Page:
Wayne State University

Aim Higher

Board of Governors

Wayne State University Statutes

2.43.07 Post-Baccalaureate Certificate Programs; Guidelines A post-Baccalaureate Certificate Program is for students who hold Bachelor Degrees, but do not have graduate program status. It is basically undergraduate and does not substitute for a Master's Degree. It is appropriate for students who have obtained an undergraduate or graduate degree in another area and who desire to change fields. Such a program serves mainly three groups of students: a) those who are changing fields and require the equivalent of the undergraduate program in a new discipline; b) those who wish to prepare themselves for entry into a graduate degree program; and c) those students who wish to develop skills or add a body of knowledge for personal development or career growth. Completion of a coherent prescribed set of courses will provide the student with an official Post-Baccalaureate Certificate appropriate to the program. Specific guidelines for a Post-Baccalaureate Certificate Program are: • The program shall be open only to students who possess a Bachelor Degree from an accredited institution. Normally, such a student will be in a post-Bachelor status at Wayne State University. • The program should consist of at least 24 Semester credits of academic work, and must consist of University-level courses, of which usually a minimum of 18 Semester credits must be taken at Wayne State University. A minimum grade point average of 2.5 must be achieved to obtain a Post-Baccalaureate Certificate. • The programs should utilize existing courses, facilities, and resources. • The Certificate Program will comprise only undergraduate-level (i.e., 100 through 600) courses. Up to four 500- and 600-level courses may be designated for which the Post-Baccalaureate Certificate students in that course may elect to do the work required of graduate students in that course. A student subsequently admitted to the Graduate School may petition to be allowed graduate credit for no more than two (6 to 8 Semester credits) courses in which such election was made and passed with a grade of "B" or better. The petition must be approved by the Department, School/College, and Graduate School. • Program proposals should include description, curriculum, rationale, resource requirements, budget, program standards, and evaluation plans for the proposed program. • The usual University approval procedures shall be followed in establishing such programs.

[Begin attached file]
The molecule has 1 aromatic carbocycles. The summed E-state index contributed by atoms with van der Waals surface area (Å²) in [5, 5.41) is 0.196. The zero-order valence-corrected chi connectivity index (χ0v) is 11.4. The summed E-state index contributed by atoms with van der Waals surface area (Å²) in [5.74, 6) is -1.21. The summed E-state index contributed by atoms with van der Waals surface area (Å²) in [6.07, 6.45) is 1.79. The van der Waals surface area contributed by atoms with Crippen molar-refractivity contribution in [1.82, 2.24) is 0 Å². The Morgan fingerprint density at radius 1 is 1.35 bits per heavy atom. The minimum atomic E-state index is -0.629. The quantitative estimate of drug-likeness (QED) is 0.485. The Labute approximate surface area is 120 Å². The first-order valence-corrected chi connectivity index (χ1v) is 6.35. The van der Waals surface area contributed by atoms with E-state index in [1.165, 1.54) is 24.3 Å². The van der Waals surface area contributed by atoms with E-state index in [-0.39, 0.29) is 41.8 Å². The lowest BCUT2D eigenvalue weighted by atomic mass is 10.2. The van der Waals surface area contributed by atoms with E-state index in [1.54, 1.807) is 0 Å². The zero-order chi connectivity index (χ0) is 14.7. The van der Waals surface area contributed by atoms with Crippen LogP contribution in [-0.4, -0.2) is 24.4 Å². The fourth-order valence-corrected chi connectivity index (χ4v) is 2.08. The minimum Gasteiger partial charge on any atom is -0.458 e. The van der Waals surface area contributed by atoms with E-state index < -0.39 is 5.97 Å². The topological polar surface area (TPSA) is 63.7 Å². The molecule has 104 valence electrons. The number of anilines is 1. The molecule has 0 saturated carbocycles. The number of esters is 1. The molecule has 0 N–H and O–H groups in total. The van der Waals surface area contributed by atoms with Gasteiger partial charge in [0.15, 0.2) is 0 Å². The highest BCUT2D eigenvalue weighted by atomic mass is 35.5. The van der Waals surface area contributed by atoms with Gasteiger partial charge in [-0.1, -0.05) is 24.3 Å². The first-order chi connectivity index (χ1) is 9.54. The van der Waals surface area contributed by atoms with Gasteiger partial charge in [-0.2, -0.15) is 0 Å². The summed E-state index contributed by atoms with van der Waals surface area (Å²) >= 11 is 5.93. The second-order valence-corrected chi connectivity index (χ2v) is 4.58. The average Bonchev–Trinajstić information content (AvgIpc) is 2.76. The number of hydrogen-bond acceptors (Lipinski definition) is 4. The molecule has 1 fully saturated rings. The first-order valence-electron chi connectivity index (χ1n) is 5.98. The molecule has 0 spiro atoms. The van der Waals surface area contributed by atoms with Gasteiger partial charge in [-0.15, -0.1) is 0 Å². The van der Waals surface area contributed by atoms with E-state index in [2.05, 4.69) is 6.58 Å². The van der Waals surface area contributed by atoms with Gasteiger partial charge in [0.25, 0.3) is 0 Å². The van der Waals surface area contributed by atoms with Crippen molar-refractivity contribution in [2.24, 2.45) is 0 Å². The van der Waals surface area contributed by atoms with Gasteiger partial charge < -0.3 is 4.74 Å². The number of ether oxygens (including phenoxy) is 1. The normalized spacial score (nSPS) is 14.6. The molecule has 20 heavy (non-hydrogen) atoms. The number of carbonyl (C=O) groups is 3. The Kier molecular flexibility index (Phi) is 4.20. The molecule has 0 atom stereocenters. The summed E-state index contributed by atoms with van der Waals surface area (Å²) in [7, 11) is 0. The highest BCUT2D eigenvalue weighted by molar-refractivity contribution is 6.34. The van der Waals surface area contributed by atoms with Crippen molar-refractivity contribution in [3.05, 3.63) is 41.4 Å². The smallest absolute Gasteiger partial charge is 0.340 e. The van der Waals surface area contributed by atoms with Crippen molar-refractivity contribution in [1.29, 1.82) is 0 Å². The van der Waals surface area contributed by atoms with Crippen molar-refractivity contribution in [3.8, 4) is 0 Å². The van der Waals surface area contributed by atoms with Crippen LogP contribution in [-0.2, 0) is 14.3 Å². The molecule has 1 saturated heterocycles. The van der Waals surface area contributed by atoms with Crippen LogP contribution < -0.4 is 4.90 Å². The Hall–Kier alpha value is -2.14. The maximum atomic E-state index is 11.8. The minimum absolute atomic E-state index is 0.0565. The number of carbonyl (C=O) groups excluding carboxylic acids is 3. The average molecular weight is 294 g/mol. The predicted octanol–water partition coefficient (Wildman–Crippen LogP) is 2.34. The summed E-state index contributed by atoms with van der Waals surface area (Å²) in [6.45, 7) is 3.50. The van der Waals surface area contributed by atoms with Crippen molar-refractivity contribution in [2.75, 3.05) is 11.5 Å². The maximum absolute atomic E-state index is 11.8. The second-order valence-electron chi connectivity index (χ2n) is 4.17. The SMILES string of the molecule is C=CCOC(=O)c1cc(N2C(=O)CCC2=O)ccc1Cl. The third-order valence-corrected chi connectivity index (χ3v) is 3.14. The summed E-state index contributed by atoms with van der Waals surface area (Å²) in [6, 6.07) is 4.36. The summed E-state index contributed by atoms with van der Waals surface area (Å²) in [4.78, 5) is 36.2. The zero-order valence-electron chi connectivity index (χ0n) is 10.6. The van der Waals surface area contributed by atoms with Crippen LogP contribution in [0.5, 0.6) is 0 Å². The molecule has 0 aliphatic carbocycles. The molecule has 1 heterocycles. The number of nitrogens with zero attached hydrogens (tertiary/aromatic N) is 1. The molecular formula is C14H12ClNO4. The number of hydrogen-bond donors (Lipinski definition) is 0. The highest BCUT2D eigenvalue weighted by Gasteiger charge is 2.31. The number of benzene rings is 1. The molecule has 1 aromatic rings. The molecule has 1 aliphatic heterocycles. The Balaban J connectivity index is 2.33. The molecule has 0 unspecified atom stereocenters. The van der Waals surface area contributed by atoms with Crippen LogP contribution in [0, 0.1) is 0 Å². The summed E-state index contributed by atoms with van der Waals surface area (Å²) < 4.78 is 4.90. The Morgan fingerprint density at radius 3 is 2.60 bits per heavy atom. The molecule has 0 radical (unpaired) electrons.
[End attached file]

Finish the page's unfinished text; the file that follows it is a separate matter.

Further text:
Legislative History
Adopted(1) 6-0; Official Proceedings 28:3923 (23 March 1984)

Cross References
Sec. 2.43.08

Compiler Notes
(1) President Adamany presented the following report concerning the Guidelines for Post-Baccalaureate Certificate Programs:

This policy will provide guidelines for the development of programs which will address the needs of students who already have Baccalaureate Degrees and who are interested in further personal development or career growth. Post-Baccalaureate Certificate Programs allow such persons to pursue a coherent sequence of specialized undergraduate courses similar to a second undergraduate major, and to receive certificate recognition for the program. A Post-Baccalaureate Certificate Program differs from a second Bachelor Degree in that it is targeted to a narrower subject specialization and is not subject to the group distribution requirements or the course distribution requirements for a particular Bachelor Degree. Currently, the Post-Baccalaureate Certificate Program in Computer Science is the only Board of Governors' approved program in this category. The proposed policy statement on Post-Baccalaureate Certificate Programs provides minimum standards and guidelines for departments wishing to develop Post-Baccalaureate Certificate Programs in the future.

It is the intent of the policy that Post-Baccalaureate Certificate Programs are to be undergraduate in nature. A major area of concern in the development of the Guidelines was the relationship of Post-Bachelor Certificate Programs to Graduate Programs. The Graduate Council, at its November 30, 1983 meeting, recommended that courses in the program should not count toward graduate credit and recommended that the Graduate Council should have responsibility for review of all Post-Baccalaureate Certificate proposals. The Curriculum and Instruction Committee of the University Council considered the Graduate Council recommendations, but recommended approval of the policy statement which allows, upon petition and approval, up to two courses for graduate credit; and which retains the usual University approval procedures for review of undergraduate program proposals. The policy statement before you was approved by the University Council at its February 1984 meeting.

In my review of the issues, and in accordance with Executive Order 83-1, University Policy-Making Processes, I have determined that the University Council has jurisdiction over this matter, and I present to you the recommendation of the University Council. However, as a follow-up to the problem, I will review Executive Order 83-1 to ensure that the jurisdictional question on such issues is clearly defined. (Official Proceedings 28:3922, 23 March 1984)

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